2) The members of the Society advocate the documentation, study, analysis, teaching and maintenance of Southeast Asian Languages.

3) To these ends, the Society undertakes:

  a) to hold international meetings, normally annually, and in a manner that provides reasonable opportunity for scholars and students from Southeast Asia to participate

  b) to publish a journal, and such other publications and communications as deemed appropriate, in order to provide opportunity for the presentation of scholarly research and documentation on Southeast Asian Languages

  c) to maintain a website as a point of contact and information

  d) to maintain appropriate academic standards in meetings and publications, principally by means of peer review of papers and abstracts

4) The Society accepts as members those persons who, in good faith, make a declaration of endorsement of this statement of purpose.

SEALS history 
The Southeast Asian Linguistcs Society was founded by Martha Ratliff and Eric Schiller (who had the idea while car-pooling to work) in 1990.  The first meeting took place in 1991 at Wayne State University in Detroit, Michigan, and was attended by (among others) Benedict, Gedney, Diffloth, Matisoff, Sagart, Edmondson, and Thurgood.  Annual publication of the SEALS Conference proceedings was assumed by Arizona State University the next year. 

    The SEALS conference regularly circumnavigates the globe, and has met in Southeast Asia, the United States, Europe and Australia.  It is generally expected to meet in Asia at least every other year.  The 2013 meeting will be held in Bangkok, Thailand.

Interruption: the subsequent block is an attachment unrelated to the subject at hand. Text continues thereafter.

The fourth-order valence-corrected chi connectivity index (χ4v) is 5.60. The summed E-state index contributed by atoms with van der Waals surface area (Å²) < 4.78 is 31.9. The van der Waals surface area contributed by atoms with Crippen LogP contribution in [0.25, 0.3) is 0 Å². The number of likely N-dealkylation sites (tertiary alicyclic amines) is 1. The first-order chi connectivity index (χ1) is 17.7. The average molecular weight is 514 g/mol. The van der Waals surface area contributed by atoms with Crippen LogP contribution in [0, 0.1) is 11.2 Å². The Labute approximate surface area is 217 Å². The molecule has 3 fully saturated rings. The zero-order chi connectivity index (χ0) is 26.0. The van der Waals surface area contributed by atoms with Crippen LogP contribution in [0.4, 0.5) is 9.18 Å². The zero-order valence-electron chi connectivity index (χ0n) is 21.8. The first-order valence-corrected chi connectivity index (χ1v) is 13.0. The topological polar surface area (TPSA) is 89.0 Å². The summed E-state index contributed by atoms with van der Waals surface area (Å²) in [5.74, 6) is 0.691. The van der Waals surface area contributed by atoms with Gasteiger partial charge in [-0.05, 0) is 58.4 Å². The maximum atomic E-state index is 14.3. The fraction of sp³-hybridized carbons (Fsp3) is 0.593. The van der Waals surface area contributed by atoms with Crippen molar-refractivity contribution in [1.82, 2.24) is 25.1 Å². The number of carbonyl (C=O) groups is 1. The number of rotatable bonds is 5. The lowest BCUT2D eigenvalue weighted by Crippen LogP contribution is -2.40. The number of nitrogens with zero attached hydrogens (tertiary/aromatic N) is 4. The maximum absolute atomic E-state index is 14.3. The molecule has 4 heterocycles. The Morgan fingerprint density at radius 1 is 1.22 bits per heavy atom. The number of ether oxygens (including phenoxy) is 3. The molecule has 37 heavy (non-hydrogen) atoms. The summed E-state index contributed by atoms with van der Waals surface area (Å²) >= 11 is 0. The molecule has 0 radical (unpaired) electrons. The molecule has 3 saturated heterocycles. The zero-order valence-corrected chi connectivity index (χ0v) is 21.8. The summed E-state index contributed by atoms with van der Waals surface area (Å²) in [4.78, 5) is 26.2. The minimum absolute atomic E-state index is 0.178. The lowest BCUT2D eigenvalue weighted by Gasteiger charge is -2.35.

SEALS features papers on the languages of Southeast Asia, including Austroasiatic, Austronesian, Hmong-Mien, Tibeto-Burman and Tai-Kadai.  Topics have included descriptive, theoretical, or historical linguistics, linguistic anthropology (ethnolinguistics, language attitudes and ideology, discourse and conversational analysis, language and gender, language and politics), language planning, literacy and bilingual education.

Google map of past meeting sites.
1991 North America (USA, Detroit, Michigan)
1992 North America (USA, Phoenix, Arizona)
1993 Asia/North America (USA, Honolulu, Hawaii)
1994 Asia (Thailand, Bangkok & Chiang Rai)
1995 North America (USA, Tucson, Arizona)
1996 North America (USA, Eugene, Oregon)
1997 North America (USA, Urbana, Illinois)
1998 Asia (Malaysia, Kuala Lumpur)
1999 North America (USA, Berkeley, California)
2000 North America (USA, Madison, Wisconsin)
2001 Asia (Thailand, Bangkok)
2002 North America (USA, DeKalb, Illinois)
2003 North America (USA, Los Angeles, California)
2004 Asia (Thailand, Bangkok)
2005 Australia (Canberra)
2006 Asia (Indonesia, Jakarta)
2007 North America (USA, Baltimore, Maryland)
2008 Asia (Malaysia, Kuala Lumpur)
2009 Asia (Vietnam, Ho Chi Minh City)
2010 Europe (Zurich, Switzerland)
2011 Asia (Bangkok, Thailand)
2012 Europe (Agay, France)
2013 Asia (Bangkok, Thailand)
2014 Asia (Yangon, Myanmar)
The JSEALS website is maintained by the Center for Research in Computational Linguistics.  Please send requests for additions, corrections, or information to doug.cooper.thailand at  Editorial queries should be directed to paulsidwell at